$(WindowsSdkDir)\Bin

    $(WindowsSdkDir)\Include

    $(WindowsSdkDir)\Lib

    then the project builds and runs.

    I don't want to have to make these changes every time I create a new project, so it would be great if anyone could tell me how to set these macros. Reading around, it seems that this may be possible by modifying C:\Program Files (x86)\MSBuild\Microsoft.Cpp\v4.0\V120\Microsoft.Cpp.Common.props. Can anyone offer any advice?


    Hi,

    If you want to know how to reset the WindowsSdkDir variable. You can open the Visual Studio, than open the VC++ directories, than open Library WinRT Directories. At here you can look for the variable than you can reset variable. if you have any question ,please tell me. 

    The attachment is my screenshot.

    Hope reply can help you.

    if you have free time please see the article .how to fix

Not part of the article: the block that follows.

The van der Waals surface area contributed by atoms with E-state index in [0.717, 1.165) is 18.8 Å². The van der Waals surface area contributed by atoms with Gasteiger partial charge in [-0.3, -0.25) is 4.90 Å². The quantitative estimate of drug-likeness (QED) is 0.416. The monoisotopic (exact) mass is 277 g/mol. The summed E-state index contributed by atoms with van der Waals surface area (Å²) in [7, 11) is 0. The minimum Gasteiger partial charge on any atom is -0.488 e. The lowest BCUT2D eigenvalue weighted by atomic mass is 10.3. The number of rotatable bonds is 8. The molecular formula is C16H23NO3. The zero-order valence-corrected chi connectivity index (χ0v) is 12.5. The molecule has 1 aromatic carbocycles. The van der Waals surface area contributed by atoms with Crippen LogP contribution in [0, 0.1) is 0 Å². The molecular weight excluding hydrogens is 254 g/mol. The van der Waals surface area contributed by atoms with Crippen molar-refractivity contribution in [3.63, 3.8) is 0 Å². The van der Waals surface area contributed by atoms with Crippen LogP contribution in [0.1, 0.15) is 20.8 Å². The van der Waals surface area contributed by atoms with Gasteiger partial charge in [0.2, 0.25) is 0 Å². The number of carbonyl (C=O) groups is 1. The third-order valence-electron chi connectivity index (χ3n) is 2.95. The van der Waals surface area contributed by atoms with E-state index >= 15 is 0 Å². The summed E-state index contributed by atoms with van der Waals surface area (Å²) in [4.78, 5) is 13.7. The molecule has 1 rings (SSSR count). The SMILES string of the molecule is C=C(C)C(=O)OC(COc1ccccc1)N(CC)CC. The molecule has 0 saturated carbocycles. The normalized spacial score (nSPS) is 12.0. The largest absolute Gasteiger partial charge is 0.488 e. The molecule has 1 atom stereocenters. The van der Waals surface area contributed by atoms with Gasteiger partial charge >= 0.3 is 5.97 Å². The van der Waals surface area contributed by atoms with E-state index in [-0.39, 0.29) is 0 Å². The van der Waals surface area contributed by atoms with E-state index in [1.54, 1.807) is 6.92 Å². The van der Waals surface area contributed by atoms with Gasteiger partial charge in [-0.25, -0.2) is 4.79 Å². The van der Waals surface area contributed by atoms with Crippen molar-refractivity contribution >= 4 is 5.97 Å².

Broken $(WindowsSdkDir) Variable https://helgeklein.com/blog/2010/01/visual-studio-fixing-broken-windowssdkdir-variable/

    Best Regards,

    Hart


    Monday, April 18, 2016 7:18 AM
    Moderator
  • If you want to know how to reset the WindowsSdkDir variable. You can open the Visual Studio, than open the VC++ directories, than open Library WinRT Directories. At here you can look for the variable than you can reset variable. if you have any question ,please tell me.

    Thanks for your reply, Hart.

    This does not work for me. I can view the macros, but I cannot set them.

    I am very familiar with the article you linked to. As I said in my previous post, that method does not work for me (it removes the warning, but not the errors).

    • Edited by HCommin Monday, April 18, 2016 5:08 PM
    Monday, April 18, 2016 5:06 PM
  • Do you have any further advice, Hart? I have tried everything you suggested.
    Thursday, April 21, 2016 7:08 AM
  • Do you have any further advice, Hart? I have tried everything you suggested.

    Hi,

    You can open the Microsoft.Cpp.Common.props file and edit these properties, I have tried it  successfully.  Before you edit the file you should backup the file.  There are many version of the Microsoft.Cpp.Common.props.  At the header of the file you will see the keyword(Common properties for v120 toolsets).  So when you open Visual Studio 2015 you should set v120 for the VS, than you will see the properties be changed.

    Best Regards,

    Hart

     



    Thursday, April 21, 2016 8:15 AM
    Moderator